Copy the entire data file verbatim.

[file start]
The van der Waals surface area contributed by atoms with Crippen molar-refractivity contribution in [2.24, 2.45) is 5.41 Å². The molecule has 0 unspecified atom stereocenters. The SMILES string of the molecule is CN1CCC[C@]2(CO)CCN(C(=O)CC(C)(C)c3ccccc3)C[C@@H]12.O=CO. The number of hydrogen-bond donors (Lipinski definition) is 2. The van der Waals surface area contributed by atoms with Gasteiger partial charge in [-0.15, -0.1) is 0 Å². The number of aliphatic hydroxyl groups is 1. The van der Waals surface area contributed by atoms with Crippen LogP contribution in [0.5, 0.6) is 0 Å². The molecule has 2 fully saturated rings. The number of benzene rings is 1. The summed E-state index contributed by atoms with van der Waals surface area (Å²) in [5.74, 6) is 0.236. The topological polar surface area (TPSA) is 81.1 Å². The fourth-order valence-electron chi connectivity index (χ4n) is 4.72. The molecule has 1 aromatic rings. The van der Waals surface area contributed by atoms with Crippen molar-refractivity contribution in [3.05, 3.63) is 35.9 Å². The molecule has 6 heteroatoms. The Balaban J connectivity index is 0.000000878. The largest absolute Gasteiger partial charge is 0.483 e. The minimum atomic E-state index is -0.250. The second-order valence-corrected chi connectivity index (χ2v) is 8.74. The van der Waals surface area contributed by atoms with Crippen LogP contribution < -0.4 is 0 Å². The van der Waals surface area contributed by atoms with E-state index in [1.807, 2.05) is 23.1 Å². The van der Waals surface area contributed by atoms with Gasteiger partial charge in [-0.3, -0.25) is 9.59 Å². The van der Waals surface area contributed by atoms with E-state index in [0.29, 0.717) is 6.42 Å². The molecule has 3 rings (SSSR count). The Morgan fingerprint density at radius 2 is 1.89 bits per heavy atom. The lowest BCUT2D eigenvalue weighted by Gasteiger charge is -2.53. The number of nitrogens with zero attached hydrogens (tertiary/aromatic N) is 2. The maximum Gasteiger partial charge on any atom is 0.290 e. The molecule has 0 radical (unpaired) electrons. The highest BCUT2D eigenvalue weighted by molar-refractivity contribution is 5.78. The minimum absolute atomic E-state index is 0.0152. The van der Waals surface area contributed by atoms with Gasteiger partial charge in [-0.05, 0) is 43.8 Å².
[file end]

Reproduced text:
The van der Waals surface area contributed by atoms with Crippen molar-refractivity contribution in [2.24, 2.45) is 5.41 Å². The molecule has 0 unspecified atom stereocenters. The SMILES string of the molecule is CN1CCC[C@]2(CO)CCN(C(=O)CC(C)(C)c3ccccc3)C[C@@H]12.O=CO. The number of hydrogen-bond donors (Lipinski definition) is 2. The van der Waals surface area contributed by atoms with Gasteiger partial charge in [-0.15, -0.1) is 0 Å². The number of aliphatic hydroxyl groups is 1. The van der Waals surface area contributed by atoms with Crippen LogP contribution in [0.5, 0.6) is 0 Å². The molecule has 2 fully saturated rings. The number of benzene rings is 1. The summed E-state index contributed by atoms with van der Waals surface area (Å²) in [5.74, 6) is 0.236. The topological polar surface area (TPSA) is 81.1 Å². The fourth-order valence-electron chi connectivity index (χ4n) is 4.72. The molecule has 1 aromatic rings. The van der Waals surface area contributed by atoms with Crippen molar-refractivity contribution in [3.05, 3.63) is 35.9 Å². The molecule has 6 heteroatoms. The Balaban J connectivity index is 0.000000878. The largest absolute Gasteiger partial charge is 0.483 e. The minimum atomic E-state index is -0.250. The second-order valence-corrected chi connectivity index (χ2v) is 8.74. The van der Waals surface area contributed by atoms with Crippen LogP contribution < -0.4 is 0 Å². The van der Waals surface area contributed by atoms with E-state index in [1.807, 2.05) is 23.1 Å². The van der Waals surface area contributed by atoms with Gasteiger partial charge in [-0.3, -0.25) is 9.59 Å². The van der Waals surface area contributed by atoms with E-state index in [0.29, 0.717) is 6.42 Å². The molecule has 3 rings (SSSR count). The Morgan fingerprint density at radius 2 is 1.89 bits per heavy atom. The lowest BCUT2D eigenvalue weighted by Gasteiger charge is -2.53. The number of nitrogens with zero attached hydrogens (tertiary/aromatic N) is 2. The maximum Gasteiger partial charge on any atom is 0.290 e. The molecule has 0 radical (unpaired) electrons. The highest BCUT2D eigenvalue weighted by molar-refractivity contribution is 5.78. The minimum absolute atomic E-state index is 0.0152. The van der Waals surface area contributed by atoms with Gasteiger partial charge in [-0.05, 0) is 43.8 Å².